If you love Ronald Reagan and old houses, why not buy the Great Communicator’s childhood home? The (Galesburg, Ill.) Register-Mail reported on Aug. 22 that the historic home in northwestern Illinois, about three and a half hours outside of Chicago, is set to go up for sale.
Owners Nancy and Mike Reathaford bought the 1 ½-story home without knowing its place in the nation’s history. But it wasn’t long before the local Reagan Association contacted them and let them know it would be interested in buying the home if they ever decided the sell. Lucky for you, the association has since disbanded due to local’s “lack of interest in Reagan,” the newspaper reported.
It turns out the former president’s old house is not a bad deal. The Galesburg Township Assessor’s website lists the 1,352-square-foot home, with a full basement, a finished attic and a garage that is heated and air-conditioned, (”perfect for a museum gift shop,” the Register-Mail noted) as being valued at $109,230, as of 2008.
An original kitchen cabinet remains in the dining room, and a bathroom cabinet is also still in the home, but it was moved to the garage as part of a previous remodel.
The city of Galesburg offers an interesting history, too: It was home to the state’s first anti-slavery society, founded in 1837, and was a stop on the Underground Railroad. Today it is well known as being home to Knox College.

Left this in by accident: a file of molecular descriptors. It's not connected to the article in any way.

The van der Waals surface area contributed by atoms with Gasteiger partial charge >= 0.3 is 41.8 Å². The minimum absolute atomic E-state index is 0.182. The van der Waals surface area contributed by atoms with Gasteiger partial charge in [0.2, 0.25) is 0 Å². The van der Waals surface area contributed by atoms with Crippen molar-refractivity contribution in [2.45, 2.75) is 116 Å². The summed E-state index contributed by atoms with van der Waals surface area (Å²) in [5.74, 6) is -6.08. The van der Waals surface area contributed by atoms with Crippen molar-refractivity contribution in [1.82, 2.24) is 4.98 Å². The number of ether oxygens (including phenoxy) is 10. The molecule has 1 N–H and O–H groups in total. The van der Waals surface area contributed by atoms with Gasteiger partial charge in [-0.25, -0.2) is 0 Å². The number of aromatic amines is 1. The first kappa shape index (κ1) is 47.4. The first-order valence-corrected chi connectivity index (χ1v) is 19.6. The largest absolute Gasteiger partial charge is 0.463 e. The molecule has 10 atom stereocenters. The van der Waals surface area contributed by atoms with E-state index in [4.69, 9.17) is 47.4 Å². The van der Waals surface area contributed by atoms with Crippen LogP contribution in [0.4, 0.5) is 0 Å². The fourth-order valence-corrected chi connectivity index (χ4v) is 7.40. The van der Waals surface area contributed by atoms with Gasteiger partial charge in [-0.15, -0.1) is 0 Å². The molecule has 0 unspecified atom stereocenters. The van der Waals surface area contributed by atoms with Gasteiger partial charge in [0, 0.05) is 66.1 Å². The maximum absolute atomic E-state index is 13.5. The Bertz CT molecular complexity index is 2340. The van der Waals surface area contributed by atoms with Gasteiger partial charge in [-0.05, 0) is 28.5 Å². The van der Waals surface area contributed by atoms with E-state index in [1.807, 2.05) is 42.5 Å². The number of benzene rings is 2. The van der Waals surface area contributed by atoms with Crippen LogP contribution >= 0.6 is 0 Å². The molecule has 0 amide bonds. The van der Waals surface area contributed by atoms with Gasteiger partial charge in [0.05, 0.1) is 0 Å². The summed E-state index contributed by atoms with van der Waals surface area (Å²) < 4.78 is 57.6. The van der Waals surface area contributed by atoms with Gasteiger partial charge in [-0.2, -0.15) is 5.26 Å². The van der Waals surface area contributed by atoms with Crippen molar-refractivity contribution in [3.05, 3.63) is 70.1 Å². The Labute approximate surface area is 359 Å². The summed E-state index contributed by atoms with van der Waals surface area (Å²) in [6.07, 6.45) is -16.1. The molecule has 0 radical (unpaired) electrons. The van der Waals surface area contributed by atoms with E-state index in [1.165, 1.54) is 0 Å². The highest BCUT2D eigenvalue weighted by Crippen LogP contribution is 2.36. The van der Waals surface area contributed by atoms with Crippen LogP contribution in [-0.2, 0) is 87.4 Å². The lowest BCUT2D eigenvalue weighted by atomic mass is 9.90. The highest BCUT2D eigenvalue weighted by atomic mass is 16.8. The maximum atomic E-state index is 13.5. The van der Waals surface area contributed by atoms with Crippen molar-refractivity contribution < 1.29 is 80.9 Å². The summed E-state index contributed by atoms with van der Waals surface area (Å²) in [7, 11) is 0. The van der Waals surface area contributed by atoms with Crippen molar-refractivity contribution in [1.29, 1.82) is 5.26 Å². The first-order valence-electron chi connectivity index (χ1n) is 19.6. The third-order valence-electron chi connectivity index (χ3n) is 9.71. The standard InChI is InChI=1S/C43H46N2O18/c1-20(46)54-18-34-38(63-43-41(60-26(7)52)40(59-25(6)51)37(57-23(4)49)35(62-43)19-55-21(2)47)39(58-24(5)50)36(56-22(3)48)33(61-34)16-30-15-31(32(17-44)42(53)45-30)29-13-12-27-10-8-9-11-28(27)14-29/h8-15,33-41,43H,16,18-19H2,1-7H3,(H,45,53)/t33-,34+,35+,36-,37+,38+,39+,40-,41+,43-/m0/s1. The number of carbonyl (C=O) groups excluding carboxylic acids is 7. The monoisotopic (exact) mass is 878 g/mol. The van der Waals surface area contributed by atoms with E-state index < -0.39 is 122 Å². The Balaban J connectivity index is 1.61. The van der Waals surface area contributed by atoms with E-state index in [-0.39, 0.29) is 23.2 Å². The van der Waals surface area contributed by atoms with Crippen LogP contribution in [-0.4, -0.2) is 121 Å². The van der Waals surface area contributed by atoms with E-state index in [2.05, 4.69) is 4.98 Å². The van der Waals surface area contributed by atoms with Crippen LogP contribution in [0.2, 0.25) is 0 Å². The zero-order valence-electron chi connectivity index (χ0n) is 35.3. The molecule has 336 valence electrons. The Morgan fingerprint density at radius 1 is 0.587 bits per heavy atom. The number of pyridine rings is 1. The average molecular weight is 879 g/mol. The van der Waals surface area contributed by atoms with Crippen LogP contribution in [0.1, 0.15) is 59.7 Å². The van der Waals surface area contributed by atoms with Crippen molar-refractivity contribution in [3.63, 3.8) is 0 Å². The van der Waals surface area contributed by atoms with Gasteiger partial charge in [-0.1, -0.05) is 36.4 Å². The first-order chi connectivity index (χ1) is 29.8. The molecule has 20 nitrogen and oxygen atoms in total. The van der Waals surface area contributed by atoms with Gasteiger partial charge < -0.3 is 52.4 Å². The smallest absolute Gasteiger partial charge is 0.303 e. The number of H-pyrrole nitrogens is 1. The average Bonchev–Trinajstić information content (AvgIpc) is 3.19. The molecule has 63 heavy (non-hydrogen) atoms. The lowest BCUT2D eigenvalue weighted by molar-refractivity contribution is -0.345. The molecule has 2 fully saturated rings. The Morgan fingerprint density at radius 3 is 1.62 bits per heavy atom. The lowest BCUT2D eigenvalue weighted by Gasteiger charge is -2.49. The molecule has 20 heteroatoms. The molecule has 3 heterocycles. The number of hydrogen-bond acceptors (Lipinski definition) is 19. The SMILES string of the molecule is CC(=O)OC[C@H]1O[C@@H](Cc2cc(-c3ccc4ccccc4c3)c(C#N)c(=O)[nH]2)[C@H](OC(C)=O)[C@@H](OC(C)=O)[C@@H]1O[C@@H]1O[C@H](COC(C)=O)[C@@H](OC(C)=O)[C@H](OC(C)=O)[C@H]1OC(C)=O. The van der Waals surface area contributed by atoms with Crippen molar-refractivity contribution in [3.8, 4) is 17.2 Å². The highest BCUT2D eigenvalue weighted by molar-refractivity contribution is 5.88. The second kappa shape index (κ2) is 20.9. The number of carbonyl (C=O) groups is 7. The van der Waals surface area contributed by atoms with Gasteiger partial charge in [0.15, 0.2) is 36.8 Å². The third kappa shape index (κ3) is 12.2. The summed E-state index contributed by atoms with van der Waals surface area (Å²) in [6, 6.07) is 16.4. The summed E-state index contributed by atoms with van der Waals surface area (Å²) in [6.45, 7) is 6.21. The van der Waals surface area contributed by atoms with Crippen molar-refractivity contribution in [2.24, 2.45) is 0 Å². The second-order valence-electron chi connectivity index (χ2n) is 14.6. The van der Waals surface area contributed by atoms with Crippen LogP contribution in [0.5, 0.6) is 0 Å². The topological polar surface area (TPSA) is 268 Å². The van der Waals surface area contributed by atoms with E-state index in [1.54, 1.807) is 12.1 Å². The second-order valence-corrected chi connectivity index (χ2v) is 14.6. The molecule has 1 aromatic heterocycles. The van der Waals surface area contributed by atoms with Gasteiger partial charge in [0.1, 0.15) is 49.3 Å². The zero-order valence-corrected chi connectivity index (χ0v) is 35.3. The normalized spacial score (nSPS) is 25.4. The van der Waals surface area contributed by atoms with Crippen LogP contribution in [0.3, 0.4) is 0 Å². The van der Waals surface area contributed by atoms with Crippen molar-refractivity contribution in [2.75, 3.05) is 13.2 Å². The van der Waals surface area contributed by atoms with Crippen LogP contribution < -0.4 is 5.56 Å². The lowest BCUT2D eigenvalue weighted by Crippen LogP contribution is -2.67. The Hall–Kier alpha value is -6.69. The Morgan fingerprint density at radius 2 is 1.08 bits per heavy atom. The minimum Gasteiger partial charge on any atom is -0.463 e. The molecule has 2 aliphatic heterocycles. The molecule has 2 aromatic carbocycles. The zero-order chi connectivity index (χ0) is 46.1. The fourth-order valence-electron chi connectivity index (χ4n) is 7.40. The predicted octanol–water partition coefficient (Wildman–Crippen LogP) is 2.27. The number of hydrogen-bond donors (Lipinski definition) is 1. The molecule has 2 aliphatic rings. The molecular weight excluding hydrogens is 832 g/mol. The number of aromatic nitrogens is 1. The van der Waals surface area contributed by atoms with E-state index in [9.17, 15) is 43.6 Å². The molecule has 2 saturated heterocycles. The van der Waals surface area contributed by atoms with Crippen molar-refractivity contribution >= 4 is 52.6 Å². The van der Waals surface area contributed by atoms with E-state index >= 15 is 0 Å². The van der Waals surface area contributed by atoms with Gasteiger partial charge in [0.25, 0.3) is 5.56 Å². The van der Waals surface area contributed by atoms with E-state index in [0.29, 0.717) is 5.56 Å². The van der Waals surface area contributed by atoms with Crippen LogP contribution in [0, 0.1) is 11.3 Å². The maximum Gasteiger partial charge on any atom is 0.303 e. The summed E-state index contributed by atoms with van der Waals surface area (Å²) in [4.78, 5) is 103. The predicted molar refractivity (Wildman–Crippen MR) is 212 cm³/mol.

However, Reagan’s modest home is nothing special architecturally. It isn’t included as part of the city’s formal old house walking tour, which features two other homes on North Kellogg Street. And it also appears that Reagan’s old stamping grounds aren’t quite old enough to make the cut: Each of the featured homes was built in the late 1800s.
But the historic home of famed poet and writer Carl Sandburg, who was born in Galesburg, didn’t make the walking tour cut either. However, Sandburg’s home at 331 Third St., is landmarked as a state historic site and is connected to a museum and museum shop.
As an Illinois native, who grew up outside of Chicago, which the poet famously dubbed as the City of Big Shoulders, I have to say Sandburg has a place in my heart, and for that matter, so does the 40th president. My now-deceased mother was a big fan of Reagan and probably would have loved to have lived in his boyhood home.
What about you?